How does the primacy of party identity interact with the recent decline of partisan affiliation, with more Americans than ever describing themselves as independents?

That ebbs and flows over time. Political scientists realized about 30 years ago that most people who call themselves independents are not actually independent. In fact, we call them "closet partisans" (although that's probably not the most politically correct term).

For these voters, there's something about a party label that's a little less appealing to them. Saying that you're a partisan, for many Americans — but not all — implies maybe blind attachment; it's maybe a bit of an uncomfortable label. Maybe it's a product of the times: When a particular party's brand isn't doing so well, some of that party's voters will call themselves independents. Around the end of the Bush era, fewer people were calling themselves Republicans and more people were calling themselves independents but they were just as conservative and voted just as Republican; it was just a label change.

What makes the kind of rigid, absolutist partisans different from other voters?

They tend to be more knowledgeable about politics. This is an interesting double-edged sword about political knowledge that we see reflected in some other studies: people who are more informed about politics are actually more vicious partisans. The kind of citizen for whom politics is interesting, is compelling, they pay attention, they learn a lot, and it reinforces their attachment to their parties, whereas a less-knowledgeable citizen has less of these undesirable attitudes we talk about in our research.

These people also tend to be older, for example, and that makes sense to us; if you're born into a party and you live through election after election after election, people's party attachments can harden over time. By the time you get to be an older person, you've just lived that reality of constant competition ... for a long time, and you're more likely to think about politics as "my group vs. their group" and beating them at "the game."

Do these hyper-partisans have ways of justifying their "undesirable attitudes"? Or do they think their opponents are so self-evidently pernicious that it's not necessary?

For some voters, that us-vs.-them mentality might arise out of issues, especially issues that have been on the agenda for a very long time; contentious issues, especially ones that can easily be moralized.

Take an issue like abortion, for example, where there are some very intensely committed people on both sides of the issue. If that's a constant source of conflict between the parties ... it becomes about the sense that other people have different values and are immoral. It can go beyond abortion or same-sex marriage and just translate into a sense of difference and incompatibility.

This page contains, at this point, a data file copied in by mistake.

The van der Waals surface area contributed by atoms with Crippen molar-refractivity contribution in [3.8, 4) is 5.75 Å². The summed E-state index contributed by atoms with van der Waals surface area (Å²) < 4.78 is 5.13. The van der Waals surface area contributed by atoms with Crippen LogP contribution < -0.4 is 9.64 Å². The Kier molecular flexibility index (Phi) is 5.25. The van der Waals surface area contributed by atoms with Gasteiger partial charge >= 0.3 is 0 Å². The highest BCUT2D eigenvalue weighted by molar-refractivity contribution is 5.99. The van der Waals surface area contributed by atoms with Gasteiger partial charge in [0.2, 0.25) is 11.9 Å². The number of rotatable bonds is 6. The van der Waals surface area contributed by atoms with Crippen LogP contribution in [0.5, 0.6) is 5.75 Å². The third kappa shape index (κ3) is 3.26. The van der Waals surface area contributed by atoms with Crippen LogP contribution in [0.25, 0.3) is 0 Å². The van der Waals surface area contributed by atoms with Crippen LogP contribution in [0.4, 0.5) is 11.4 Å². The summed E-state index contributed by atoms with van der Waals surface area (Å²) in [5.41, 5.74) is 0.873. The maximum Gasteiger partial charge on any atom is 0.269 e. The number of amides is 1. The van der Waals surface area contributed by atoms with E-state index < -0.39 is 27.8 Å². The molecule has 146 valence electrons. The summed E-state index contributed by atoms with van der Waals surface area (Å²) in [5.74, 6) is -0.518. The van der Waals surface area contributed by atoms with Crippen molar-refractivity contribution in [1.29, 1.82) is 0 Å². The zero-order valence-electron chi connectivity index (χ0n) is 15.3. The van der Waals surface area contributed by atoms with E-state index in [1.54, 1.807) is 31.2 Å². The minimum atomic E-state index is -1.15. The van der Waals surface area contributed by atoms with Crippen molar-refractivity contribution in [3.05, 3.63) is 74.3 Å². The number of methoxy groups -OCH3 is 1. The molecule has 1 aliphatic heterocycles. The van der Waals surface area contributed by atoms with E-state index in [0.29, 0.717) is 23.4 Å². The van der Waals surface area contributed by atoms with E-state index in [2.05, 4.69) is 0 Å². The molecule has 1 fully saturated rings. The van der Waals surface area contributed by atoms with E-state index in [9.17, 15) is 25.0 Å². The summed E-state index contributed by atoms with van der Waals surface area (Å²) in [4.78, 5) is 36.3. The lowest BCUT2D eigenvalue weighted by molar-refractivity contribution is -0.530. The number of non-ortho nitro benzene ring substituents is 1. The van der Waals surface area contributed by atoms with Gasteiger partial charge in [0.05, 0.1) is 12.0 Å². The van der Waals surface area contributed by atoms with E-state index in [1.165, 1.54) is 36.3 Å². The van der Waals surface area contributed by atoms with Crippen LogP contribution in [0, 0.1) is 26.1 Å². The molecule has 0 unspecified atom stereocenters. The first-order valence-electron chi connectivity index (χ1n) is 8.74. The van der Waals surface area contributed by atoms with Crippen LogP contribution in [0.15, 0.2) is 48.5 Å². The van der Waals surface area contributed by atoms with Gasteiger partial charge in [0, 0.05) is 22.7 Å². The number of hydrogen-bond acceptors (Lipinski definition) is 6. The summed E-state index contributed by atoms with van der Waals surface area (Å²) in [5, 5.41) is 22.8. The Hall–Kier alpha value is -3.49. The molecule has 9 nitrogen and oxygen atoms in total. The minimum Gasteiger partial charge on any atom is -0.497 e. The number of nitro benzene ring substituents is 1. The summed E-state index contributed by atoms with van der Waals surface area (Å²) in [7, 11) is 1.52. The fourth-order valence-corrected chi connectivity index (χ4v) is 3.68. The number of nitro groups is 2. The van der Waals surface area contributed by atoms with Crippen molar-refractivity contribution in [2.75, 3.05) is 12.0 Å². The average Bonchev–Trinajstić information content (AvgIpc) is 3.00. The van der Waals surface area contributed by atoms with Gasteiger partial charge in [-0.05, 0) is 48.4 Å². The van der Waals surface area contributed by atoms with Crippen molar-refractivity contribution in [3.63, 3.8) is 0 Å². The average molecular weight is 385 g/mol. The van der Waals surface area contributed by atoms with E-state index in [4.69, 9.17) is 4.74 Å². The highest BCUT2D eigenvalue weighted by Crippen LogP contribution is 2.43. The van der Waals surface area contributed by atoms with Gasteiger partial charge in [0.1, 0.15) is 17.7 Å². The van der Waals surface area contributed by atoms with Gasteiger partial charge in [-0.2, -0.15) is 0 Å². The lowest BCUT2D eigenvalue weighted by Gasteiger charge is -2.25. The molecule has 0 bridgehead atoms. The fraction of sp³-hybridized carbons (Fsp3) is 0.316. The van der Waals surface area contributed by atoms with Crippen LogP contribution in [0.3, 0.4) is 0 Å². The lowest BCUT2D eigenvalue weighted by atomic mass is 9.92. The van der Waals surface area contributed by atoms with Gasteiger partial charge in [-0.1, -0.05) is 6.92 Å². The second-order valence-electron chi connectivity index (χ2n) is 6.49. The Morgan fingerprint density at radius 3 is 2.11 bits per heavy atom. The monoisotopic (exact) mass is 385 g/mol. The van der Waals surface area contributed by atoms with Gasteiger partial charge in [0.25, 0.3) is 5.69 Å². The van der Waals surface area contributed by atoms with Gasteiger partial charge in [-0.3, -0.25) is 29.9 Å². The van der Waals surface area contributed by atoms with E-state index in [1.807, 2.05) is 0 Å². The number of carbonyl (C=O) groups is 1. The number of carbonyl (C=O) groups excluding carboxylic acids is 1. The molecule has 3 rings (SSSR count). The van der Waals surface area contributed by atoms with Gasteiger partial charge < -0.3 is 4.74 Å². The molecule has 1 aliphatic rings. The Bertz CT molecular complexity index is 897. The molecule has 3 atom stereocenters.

In a politically polarized era like today's, we're constantly getting the message that the parties aren't just different but they are dramatically and diametrically opposed, and that they are just fundamentally different in terms of what they believe, what they value, and whom they favor. What comes across in our research is that no matter how you arrive at this sports team, us-vs.-them mentality, once you do, it's an independent motivating phenomenon.

Jonathan Bernstein of Bloomberg View recently argued that Sen. Marco Rubio's immigration heresies wouldn't necessarily undo him as long as he was able to convince GOP primary voters that he's still one of them and is on their side. Does that sound right to you?

I think so. If we think about general elections, they're incredibly driven by party. If you look back at the 2012 election, over 90 percent of Republicans and over 90 percent of Democrats just voted straight-ticket for their party. Whoever their party nominates, that's who they're going to support, even if they don't necessarily like that candidate ... But when we go to a primary, party is taken off the table.

Look at the Republican field right now; how do you even begin to distinguish between these candidates? I think what you see is that a lot of them will talk about the identity, the symbolism, the label. Everybody wants to be the "Reagan conservative," right? "Reagan" and "conservative" are terms that Republicans hold in esteem and attaching yourself to that, whether it's valid or not, is what you do. You try to create an image of being aligned to a certain group within the party, like being the Tea Party candidate or being the evangelical candidate. The image you project in a party primary is of being that committed partisan, so you can still appeal to different segments.

By Elias Isquith

Elias Isquith is a former Salon staff writer.